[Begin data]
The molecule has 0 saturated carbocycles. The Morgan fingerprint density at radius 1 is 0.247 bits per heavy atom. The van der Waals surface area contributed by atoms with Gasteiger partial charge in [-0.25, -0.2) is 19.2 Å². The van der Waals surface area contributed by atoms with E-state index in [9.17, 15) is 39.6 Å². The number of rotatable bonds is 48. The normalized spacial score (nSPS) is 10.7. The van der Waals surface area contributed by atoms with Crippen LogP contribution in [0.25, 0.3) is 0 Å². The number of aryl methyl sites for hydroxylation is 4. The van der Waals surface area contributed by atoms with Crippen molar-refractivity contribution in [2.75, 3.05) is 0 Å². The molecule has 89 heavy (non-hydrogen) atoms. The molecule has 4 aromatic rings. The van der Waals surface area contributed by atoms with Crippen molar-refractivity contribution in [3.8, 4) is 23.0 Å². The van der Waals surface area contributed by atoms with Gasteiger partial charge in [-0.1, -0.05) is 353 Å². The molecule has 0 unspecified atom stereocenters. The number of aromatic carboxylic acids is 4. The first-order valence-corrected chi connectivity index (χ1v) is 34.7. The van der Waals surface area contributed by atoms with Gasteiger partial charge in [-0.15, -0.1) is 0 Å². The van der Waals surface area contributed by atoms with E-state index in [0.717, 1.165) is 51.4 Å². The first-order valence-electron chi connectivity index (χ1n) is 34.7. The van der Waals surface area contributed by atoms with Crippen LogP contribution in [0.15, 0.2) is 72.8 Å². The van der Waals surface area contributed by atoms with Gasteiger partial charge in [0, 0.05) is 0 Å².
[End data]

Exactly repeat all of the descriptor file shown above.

The molecule has 0 saturated carbocycles. The Morgan fingerprint density at radius 1 is 0.247 bits per heavy atom. The van der Waals surface area contributed by atoms with Gasteiger partial charge in [-0.25, -0.2) is 19.2 Å². The van der Waals surface area contributed by atoms with E-state index in [9.17, 15) is 39.6 Å². The number of rotatable bonds is 48. The normalized spacial score (nSPS) is 10.7. The van der Waals surface area contributed by atoms with Crippen LogP contribution in [0.25, 0.3) is 0 Å². The number of aryl methyl sites for hydroxylation is 4. The van der Waals surface area contributed by atoms with Crippen molar-refractivity contribution in [2.75, 3.05) is 0 Å². The molecule has 89 heavy (non-hydrogen) atoms. The molecule has 4 aromatic rings. The van der Waals surface area contributed by atoms with Crippen molar-refractivity contribution in [3.8, 4) is 23.0 Å². The van der Waals surface area contributed by atoms with Gasteiger partial charge in [-0.1, -0.05) is 353 Å². The molecule has 0 unspecified atom stereocenters. The number of aromatic carboxylic acids is 4. The first-order valence-corrected chi connectivity index (χ1v) is 34.7. The van der Waals surface area contributed by atoms with Gasteiger partial charge in [-0.15, -0.1) is 0 Å². The van der Waals surface area contributed by atoms with E-state index in [0.717, 1.165) is 51.4 Å². The first-order valence-electron chi connectivity index (χ1n) is 34.7. The van der Waals surface area contributed by atoms with Crippen LogP contribution in [0.15, 0.2) is 72.8 Å². The van der Waals surface area contributed by atoms with Gasteiger partial charge in [0, 0.05) is 0 Å².